Griffo noted that throughout the COVID-19 pandemic, people receiving unemployment benefits have collected more money than they were earning at their jobs due to enhanced federal benefits - currently providing an additional $300 a week through September to those who are eligible.
The state senator claims the extra money has incentivized some to remain on unemployment instead of returning to work, and added that about two dozen other states have announced that they will end enhanced federal COVID-19 unemployment benefits early. Those who support the additional unemployment funding — which is set to expire in New York in September — say that there are several other issues which are impacting the situation such as a lack of affordable and accessible child care and that many of the available jobs - particularly those in the restaurant industry - still pay poorly and involve long or uncertain hours. They add, the job market is subject to the same tenets of supply and demand and that available workers will go to the jobs that pay better, offer better conditions or are better suited to their specific situations.
Some employers are combating these issues by offering one-time financial incentives and payments to unemployed workers who accept a job.
Among possible New York remedies, Griffo spoke to legislation (S6771) he introduced that would provide an incentive for employees to return to work by having the state subsidize the difference between their pay for work and the amount they were earning while unemployed.
At Griffo’s presser was Dr. Patricia Laino, executive director of The Business Training Institute in Utica. Laino added that additional support should be in place for employers to be able to provide COVID-19 workplace safety plans to make employees feel safe returning to work.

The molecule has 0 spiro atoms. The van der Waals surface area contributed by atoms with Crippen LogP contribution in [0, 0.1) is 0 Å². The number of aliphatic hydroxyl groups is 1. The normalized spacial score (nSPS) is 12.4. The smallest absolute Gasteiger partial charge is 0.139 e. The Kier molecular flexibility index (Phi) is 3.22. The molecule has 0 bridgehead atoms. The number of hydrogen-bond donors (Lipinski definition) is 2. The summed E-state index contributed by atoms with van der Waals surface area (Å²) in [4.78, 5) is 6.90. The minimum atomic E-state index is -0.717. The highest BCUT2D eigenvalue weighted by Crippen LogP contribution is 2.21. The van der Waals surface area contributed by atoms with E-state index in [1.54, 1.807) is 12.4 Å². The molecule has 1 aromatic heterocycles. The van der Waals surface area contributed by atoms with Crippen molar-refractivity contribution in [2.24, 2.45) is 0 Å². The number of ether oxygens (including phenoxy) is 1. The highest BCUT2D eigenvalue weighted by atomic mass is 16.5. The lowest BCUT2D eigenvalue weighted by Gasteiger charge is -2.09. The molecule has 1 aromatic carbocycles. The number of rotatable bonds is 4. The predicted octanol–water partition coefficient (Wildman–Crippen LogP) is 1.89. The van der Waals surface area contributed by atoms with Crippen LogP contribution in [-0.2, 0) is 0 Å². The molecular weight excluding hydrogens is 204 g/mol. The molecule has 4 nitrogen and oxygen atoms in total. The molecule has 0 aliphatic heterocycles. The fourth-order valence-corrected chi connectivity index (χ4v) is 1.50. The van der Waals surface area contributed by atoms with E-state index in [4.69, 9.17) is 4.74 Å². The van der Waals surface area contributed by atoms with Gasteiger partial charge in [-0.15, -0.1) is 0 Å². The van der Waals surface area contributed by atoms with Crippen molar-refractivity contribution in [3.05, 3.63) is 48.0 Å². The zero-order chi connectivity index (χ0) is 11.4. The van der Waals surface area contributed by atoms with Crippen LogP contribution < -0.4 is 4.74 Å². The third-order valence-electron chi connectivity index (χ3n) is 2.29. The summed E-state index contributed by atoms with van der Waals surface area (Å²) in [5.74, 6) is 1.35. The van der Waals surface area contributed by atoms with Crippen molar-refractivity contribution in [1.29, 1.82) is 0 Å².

Laino, who heads up the business skill-building educational center, also said a lack of child care options due to staffing shortages at daycares is an additional concern people currently on unemployment have regarding the prospect of returning to work.
From the state
In a recent statement regarding governmental assistance available to alleviate work and life issues left reeling, Gov. Andrew M. Cuomo touted $3.5 billion in assistance for renters and small businesses experiencing financial hardship as a result of the COVID-19 pandemic.
“The small business recovery grant program makes up to $800 million in funding available for small businesses to help them recover from the economic impact of the pandemic. Applications for the program will be accepted starting June 10 for small and micro businesses and small for-profit independent arts and cultural organizations to help them recover from the economic impact of the pandemic,” reads a program outline, that continues, “Flexible grants up to $50,000 will be made available to eligible small businesses and can be used for operating expenses, including payroll, rent or mortgage payments, taxes, utilities, personal protective equipment, or other business expenses incurred during the pandemic. Over 330,000 small and micro businesses are potentially eligible for this program…”